A little over two years ago my Dad was diagnosed with terminal cancer. He was originally given 6 - 9 months, but actually lived about 6 weeks. My parents had been divorced for years and Dad lived alone. He didn't want to go to a nursing home to die, so me and my two brothers did hospice care for him. It was one of the hardest things I have ever done in my life. I tried to keep cheerful, but honest, like some of the other guys said they know you too well to fake them out. Say what you need to say so you'll have no regrets, you'll be glad that you did. I feel that in some ways it was a blessing as we got to rally around my Dad and make our last days with him the priority, and say goodbye. I feel sorry for some folks who don't get that opportunity. I'll keep you in my prayers. God Bless.
  10. AB53211


    Apr 15, 2004
    Move them in with you. When my brother got sick, he moved in with us, now he is doing better and he move out last year. He'll probuly be back. wish you and them the best of luck.
  11. WillPlay4Food

    WillPlay4Food Now With More Metal! Staff Member Supporting Member

    Apr 9, 2002
    Orbiting HQ
    My parents are in the process of selling their house so they can move back to Maine. This way my mom will be close to her family. Her family can look after her better than I ever could.

    Unfortunately this means that at some point soon I'll be back to barely seeing her again.

    Mon Rominee,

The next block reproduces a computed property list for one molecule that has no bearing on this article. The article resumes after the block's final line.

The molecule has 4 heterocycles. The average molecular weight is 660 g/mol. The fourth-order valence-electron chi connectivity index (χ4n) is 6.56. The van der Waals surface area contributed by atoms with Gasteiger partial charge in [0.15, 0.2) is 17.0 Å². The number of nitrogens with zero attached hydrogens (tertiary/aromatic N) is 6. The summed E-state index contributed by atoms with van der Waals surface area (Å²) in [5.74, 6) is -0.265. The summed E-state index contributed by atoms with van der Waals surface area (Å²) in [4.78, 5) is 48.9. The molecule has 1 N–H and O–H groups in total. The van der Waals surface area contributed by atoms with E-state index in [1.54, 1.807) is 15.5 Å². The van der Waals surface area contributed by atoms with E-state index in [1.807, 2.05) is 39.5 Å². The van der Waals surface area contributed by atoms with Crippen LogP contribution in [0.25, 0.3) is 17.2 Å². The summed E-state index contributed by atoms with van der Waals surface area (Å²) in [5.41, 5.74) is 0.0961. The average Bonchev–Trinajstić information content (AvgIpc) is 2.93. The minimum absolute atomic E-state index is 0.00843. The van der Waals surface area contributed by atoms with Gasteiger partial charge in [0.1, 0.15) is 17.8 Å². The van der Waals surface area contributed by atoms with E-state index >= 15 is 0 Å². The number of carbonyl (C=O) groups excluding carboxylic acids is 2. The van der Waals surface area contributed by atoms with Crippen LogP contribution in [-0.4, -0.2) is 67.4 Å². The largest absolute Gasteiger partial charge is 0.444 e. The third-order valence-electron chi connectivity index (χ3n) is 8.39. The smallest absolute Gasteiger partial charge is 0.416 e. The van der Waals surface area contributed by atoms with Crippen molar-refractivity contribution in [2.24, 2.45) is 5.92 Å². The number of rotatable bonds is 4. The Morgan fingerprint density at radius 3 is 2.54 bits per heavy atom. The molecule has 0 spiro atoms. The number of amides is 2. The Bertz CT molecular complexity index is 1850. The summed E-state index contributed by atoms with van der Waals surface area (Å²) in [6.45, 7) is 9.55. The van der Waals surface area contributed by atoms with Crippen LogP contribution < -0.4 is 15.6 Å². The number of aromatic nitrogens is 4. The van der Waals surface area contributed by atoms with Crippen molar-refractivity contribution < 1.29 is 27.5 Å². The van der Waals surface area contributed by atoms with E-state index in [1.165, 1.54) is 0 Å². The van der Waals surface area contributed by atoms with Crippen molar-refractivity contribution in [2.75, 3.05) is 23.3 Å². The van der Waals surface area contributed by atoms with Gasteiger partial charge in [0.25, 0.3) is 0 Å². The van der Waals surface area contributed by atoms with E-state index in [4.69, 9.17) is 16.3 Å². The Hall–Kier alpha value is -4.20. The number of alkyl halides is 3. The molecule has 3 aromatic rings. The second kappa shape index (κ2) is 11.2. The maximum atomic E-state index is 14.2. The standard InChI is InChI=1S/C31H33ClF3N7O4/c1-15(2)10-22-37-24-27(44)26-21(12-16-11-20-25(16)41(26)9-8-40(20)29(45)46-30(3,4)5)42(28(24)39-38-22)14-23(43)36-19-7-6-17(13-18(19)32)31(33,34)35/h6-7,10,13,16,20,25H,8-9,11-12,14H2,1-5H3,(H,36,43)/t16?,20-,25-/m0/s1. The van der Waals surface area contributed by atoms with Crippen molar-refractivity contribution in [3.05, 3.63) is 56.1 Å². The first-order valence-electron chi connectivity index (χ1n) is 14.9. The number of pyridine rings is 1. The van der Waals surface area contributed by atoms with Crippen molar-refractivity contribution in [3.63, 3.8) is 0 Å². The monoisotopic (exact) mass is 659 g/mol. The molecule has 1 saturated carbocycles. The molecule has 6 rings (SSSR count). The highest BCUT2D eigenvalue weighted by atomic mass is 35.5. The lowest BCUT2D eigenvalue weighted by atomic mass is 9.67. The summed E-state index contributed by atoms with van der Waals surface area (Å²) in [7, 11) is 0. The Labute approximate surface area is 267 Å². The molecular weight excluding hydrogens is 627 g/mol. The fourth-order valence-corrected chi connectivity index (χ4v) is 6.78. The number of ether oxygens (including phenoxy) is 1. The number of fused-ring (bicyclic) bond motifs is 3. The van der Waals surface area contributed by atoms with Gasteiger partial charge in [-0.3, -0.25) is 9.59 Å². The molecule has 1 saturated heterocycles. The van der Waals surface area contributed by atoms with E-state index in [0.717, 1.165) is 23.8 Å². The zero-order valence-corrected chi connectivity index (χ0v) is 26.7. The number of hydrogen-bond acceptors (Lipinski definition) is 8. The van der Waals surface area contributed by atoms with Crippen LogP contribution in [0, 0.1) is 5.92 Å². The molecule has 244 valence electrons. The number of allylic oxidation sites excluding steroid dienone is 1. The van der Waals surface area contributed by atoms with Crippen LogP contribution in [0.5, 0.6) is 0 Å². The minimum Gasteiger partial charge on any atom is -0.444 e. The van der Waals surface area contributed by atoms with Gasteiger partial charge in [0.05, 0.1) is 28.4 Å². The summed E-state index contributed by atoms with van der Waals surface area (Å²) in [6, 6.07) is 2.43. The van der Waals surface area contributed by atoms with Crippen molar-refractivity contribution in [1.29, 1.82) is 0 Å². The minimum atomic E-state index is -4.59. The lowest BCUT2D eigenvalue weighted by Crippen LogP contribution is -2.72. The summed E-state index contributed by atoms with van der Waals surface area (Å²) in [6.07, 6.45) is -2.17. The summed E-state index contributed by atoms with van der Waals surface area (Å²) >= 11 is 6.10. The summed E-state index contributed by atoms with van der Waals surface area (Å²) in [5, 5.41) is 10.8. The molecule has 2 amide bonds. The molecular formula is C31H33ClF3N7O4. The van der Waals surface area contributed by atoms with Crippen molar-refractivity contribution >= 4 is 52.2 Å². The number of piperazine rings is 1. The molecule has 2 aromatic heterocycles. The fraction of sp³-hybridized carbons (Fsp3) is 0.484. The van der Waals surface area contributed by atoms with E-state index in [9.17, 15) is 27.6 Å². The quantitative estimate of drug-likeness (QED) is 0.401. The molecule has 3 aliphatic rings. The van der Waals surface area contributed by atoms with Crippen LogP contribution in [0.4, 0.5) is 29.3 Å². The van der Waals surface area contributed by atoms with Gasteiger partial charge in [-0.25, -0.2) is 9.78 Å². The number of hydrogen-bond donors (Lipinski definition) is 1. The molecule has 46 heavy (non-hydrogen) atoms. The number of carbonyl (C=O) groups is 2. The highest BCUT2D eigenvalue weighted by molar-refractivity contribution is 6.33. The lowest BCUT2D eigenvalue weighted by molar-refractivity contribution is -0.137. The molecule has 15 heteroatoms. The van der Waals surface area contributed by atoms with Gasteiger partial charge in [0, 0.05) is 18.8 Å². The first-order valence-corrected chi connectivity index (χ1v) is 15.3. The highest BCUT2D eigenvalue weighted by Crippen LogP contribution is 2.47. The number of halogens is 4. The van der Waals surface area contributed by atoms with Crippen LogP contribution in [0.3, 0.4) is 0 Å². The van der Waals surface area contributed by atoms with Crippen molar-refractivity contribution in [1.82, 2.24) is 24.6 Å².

Maybe "deal with" wasn't the best choice of words. How about care for, or support or something like that. Just wanting some words of wisdom I guess.

    Thanks everyone for your thoughts.
  12. Mike Money

    Mike Money Banned

    Mar 18, 2003
    Bakersfield California
    Avatar Speakers Endorsing Hooligan
    I disagree... If there are kids involved, watching Grandma deteriorate is cruel to them. My grandma passed away last december after 10 or so years with Alzhiemers... My dad stopped taking us to see her when I was 11, maybe 12. One part of me wishes I had seen her more, but I am also glad that I remember her relatively healthy, not a stick figure.

    My cousins, on the other hand, made weekly visits and they watched her deteriorate... So now they kinda have mental scars from seeing all that.

    If there are kids involved, they don't need to see that.
  13. Of course I knew your phrase "deal with" wasn't with the intent it implied, in fact, my initial post (for some reason, it wouldn't post, I had to go back later and re-type....) I made comment of that. I knew you didn't mean it that way, sorry bout that...

    Any which way, I wish for you and yours the best in this situation, and in general.
  14. d00d, tough luck. I can't give you advice, being at my young age, but I can wish you and yours well.

    It's just one of life's many experiences.
  15. I suppose all I can say, after my little stint volunteering at a hospital over summer, is to find something positive in it all. When I saw all the patients who were bed-ridden, unable to speak, or had other similar problems, I looked at them, and then looked into myself to see if there was anything I could do to help.

    Of course, this situation is quite different since for you it's family, and not a stranger you've never met before, so I guess all I can really say is "be there."